Generic-Drug Labeling Strategy Likely to Survive Teva Rehearing
(Bloomberg) -- A U.S. appeals court panel signaled that it wants to ensure generic-drug makers can continue selling low-cost copycat medicines with limited-use labels as long as they don’t actively promote newer uses discovered by brand-name companies.
In an unusual proceeding, a three-judge panel of the U.S. Court of Appeals for the Federal Circuit on Tuesday heard arguments for the second time over a $235 million verdict won by GlaxoSmithKline Plc over Teva Pharmaceutical Industries Ltd.’s copy of its Coreg heart drug. In October, it split 2-1 in upholding the jury verdict that found Teva’s label encouraged doctors to prescribe a generic version for a newer patented indication.
The questioning indicated that the panel may again be split over reinstating the jury verdict, but would make it more clear that this is a fact-specific issue that wouldn’t limit the use of so-called skinny labels in other cases.
Circuit Judge Kimberly Moore, one of two judges who sided with Glaxo in October and is seen as the swing vote, said that merely saying a copycat drug is interchangeable with a branded medicine doesn’t prove the generic-drug maker encouraged doctors to prescribe it for a new patented use.
In this case, though, she questioned whether Teva had gone beyond that, with wording on its labels and old press releases that were easily found, asking if without that information “would this be a different case with a different outcome?”
Labels cover information like the drug’s composition, its uses and side effects. The law encourages generic-drug makers to use “skinny labels” for copycat medicines that include only older uses, but not newly-approved ones.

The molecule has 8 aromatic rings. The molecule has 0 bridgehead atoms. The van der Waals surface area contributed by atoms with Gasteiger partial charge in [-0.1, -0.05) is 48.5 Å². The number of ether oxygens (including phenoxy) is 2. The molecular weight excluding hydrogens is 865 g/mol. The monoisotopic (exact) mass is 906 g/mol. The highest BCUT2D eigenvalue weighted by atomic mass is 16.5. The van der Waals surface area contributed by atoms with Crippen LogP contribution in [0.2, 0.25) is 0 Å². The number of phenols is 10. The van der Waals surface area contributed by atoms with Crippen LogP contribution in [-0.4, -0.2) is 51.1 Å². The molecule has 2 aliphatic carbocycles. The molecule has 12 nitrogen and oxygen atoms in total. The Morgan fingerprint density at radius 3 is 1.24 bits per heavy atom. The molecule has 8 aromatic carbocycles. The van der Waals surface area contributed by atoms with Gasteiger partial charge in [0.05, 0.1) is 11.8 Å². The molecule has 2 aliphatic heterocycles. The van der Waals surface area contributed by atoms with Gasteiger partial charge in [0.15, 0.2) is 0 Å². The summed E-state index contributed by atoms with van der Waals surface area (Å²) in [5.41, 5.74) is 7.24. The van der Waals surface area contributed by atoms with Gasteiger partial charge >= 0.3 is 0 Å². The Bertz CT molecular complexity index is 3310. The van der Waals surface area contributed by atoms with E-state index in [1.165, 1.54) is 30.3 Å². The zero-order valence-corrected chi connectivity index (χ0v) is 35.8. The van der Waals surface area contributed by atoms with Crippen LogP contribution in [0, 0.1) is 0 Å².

The panel of the Federal Circuit, the nation’s top patent court, agreed to reconsider the October ruling after concerns about its impact by other generic-drug makers, nonprofit groups, and a former congressman who was a co-author of the Hatch-Waxman Act, which in 1984 created the modern generic-drug industry.
Lawsuits leaning on the October ruling have emerged, including ones over generic versions of Amarin Corp.’s heart medicine Vascepa and of the low-blood-pressure drug Vasostrict, sold by Endo International Plc’s Par Pharmaceutical. Glaxo said those newer cases are different from this one, calling it a “partial label” rather than a skinny one.
Other generic-drug makers “seem to be concerned this is a true skinny label case and the sky is going to fall,” said Glaxo lawyer Juanita Brooks of Fish & Richardson. “This is not a true skinny label.”
Judge Pauline Newman, who authored the October decision, said the new ruling should ensure “we don’t cut off at the pass the kind of research” that leads to new treatments. She said it comes down to the balance between “the public interest that’s involved as well as the private interest of the generic producer.”
Teva said it had carved out uses that Glaxo said it patented. Drugmakers can get patents on new methods and “they’re able to enforce that if they’re able to show the generic encourages, promotes or recommends” that use, said William Jay of Goodwin Procter. The other side, however, “hasn’t given the court this morning anything in Teva’s skinny label” that does so.
The Delaware jury had found that, notwithstanding a Teva label that excluded Glaxo’s patented treatment for congestive heart failure, Teva was responsible for inducing doctors to prescribe the drug for that purpose. Jurors said Teva should compensate Glaxo for the $234 million in profits it lost to the competition plus $1.4 million in royalties on the $75 million in Teva sales. The trial court later threw out the verdict.
The Federal Circuit case is GlaxoSmithKline LLC v. Teva Pharmaceuticals USA LLC, 18-1976, U.S. Court of Appeals for the Federal Circuit (Washington).
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